Stock futures fluctuated in overnight trading Sunday following a losing week as investors continued to grapple with the resurgence of Covid cases and an upcoming shift in the Federal Reserve's easy monetary policy.
Futures on the Dow Jones Industrial Average dipped 130 points. S&P 500 futures dipped 0.3% and Nasdaq 100 futures were flat.
The major averages are coming off a negative week, with the S&P 500 declining 1.9%. The tech-heavy Nasdaq Composite dropped nearly 3% last week as investors dumped high-flying growth stocks on the prospect of higher interest rates, while the Dow slipped 1.7%.
Some investors are hoping for a Santa Claus rally into the year-end, which calls for positive market performance in the last five trading days of the year and first two trading days of January, according to Stock Trader's Almanac.
"On the one hand, corners of the market are oversold," Adma Crisafulli, founder of Vital Knowledge, said in a note. However, "the aggressive 'buy the dip' mentality, which proved so profitable for the last 1.5+ years, especially in the high-multiple corners of the market, was underwritten by a tidal wave of stimulus that is now receding."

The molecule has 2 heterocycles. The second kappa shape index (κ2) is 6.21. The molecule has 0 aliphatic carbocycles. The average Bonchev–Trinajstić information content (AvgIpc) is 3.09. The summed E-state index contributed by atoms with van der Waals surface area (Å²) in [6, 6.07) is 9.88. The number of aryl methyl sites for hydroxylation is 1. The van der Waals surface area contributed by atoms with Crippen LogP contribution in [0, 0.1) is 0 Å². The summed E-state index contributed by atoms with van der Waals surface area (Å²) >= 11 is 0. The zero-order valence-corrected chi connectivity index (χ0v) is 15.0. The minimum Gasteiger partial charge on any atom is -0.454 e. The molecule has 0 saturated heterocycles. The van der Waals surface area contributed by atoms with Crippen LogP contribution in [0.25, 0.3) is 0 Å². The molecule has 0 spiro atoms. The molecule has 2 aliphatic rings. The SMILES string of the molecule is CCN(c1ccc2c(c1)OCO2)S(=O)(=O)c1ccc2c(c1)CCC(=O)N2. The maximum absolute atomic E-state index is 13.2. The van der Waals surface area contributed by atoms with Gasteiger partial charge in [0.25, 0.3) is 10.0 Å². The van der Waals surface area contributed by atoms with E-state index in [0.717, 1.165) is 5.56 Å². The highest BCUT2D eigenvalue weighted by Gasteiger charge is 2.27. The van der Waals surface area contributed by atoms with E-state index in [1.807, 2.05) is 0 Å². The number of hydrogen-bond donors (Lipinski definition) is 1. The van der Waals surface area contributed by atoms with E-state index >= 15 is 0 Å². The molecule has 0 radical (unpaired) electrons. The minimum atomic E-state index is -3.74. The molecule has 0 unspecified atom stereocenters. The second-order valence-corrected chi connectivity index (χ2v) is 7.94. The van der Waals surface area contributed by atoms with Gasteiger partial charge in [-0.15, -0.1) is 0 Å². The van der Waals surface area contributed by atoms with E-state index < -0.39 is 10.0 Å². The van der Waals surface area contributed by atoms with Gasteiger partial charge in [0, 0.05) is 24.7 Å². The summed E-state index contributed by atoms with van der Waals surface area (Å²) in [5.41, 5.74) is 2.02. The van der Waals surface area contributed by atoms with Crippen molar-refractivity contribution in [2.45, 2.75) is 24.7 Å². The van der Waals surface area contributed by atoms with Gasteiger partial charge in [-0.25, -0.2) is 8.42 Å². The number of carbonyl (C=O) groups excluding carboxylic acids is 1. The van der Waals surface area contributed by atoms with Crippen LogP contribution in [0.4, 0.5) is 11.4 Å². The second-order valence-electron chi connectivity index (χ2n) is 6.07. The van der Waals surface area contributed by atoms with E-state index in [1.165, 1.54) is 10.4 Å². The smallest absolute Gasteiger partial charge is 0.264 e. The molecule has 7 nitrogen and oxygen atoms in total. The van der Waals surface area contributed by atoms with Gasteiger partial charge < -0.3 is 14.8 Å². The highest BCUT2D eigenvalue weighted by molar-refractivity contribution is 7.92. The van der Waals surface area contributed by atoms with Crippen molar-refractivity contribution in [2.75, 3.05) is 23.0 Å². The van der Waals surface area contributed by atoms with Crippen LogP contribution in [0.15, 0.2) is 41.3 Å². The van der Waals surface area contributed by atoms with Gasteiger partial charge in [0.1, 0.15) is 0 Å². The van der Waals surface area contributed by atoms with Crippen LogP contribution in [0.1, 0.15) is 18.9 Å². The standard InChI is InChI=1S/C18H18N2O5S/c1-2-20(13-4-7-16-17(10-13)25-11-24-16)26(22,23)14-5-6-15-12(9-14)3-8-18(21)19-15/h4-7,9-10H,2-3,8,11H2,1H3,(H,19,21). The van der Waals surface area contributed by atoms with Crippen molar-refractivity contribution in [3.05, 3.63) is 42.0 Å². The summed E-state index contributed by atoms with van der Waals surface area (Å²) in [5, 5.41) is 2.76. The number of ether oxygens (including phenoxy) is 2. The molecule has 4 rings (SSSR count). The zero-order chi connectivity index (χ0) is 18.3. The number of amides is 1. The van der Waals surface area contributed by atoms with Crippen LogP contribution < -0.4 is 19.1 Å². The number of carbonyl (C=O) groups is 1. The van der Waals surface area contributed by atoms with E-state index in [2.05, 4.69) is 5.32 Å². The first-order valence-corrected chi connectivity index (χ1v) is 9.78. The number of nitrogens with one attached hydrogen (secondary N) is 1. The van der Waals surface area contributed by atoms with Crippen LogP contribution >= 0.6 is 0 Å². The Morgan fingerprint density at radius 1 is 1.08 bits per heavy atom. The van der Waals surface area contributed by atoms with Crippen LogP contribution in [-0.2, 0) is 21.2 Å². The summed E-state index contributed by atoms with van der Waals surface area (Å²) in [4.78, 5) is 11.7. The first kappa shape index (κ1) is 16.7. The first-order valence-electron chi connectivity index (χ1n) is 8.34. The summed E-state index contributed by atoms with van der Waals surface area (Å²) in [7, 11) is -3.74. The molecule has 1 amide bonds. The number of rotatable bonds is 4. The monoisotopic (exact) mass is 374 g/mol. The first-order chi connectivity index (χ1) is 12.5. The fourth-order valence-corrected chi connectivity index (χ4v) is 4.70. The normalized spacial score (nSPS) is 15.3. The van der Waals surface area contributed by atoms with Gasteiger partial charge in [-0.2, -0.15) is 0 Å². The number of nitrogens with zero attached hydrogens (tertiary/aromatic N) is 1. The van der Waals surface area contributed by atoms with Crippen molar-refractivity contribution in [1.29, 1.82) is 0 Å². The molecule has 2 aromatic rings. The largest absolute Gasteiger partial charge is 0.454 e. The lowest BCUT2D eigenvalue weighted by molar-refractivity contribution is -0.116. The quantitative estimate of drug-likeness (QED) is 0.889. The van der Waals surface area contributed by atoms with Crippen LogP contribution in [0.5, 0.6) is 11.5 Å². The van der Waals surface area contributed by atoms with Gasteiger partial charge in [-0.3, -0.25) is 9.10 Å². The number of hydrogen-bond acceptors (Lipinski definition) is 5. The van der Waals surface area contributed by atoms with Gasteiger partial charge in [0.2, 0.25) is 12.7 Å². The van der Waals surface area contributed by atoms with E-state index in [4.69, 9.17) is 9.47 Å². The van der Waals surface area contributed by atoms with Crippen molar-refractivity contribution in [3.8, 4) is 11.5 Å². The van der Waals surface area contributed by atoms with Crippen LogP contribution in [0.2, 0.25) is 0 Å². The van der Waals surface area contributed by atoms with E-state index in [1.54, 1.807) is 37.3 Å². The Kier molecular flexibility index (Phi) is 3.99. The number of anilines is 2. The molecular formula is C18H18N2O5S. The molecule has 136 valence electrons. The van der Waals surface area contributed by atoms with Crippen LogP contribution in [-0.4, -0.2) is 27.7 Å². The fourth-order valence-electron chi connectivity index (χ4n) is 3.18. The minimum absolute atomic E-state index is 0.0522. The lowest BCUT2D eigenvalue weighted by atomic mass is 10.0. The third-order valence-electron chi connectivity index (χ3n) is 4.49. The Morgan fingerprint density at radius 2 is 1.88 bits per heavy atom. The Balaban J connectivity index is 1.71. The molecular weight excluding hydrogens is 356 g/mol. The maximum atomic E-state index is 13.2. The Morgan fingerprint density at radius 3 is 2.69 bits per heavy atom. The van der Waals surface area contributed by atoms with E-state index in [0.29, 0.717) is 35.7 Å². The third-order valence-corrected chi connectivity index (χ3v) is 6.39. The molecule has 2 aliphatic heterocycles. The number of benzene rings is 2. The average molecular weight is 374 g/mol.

Last week, the Fed announced a more aggressive plan to wind down its asset purchases, and said that it will potentially raise interest rates three times next year.
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Despite the losses last week, the S&P 500 is still up 1.2% this month, bringing its 2021 gains to 23%. The tech-heavy Nasdaq is down 2.4% in December so far, however, as technology names sold off. The blue-chip Dow has gained 2.6% this month.
The omicron virus is raging across the world as the winter holiday season approaches. The strain has been found through testing in 43 out of 50 U.S. states and around 90 countries, and the number of cases is doubling in 1.5 to 3 days in areas with community transmission, the World Health Organization (WHO) said on Saturday.
On the political front, Sen. Joe Manchin, a conservative Democrat from West Virginia, said Sunday he won't support the Biden administration's "Build Back Better" plan. Manchin's decision will likely kill the $1.75 trillion social spending and climate policy bill as it stands now.
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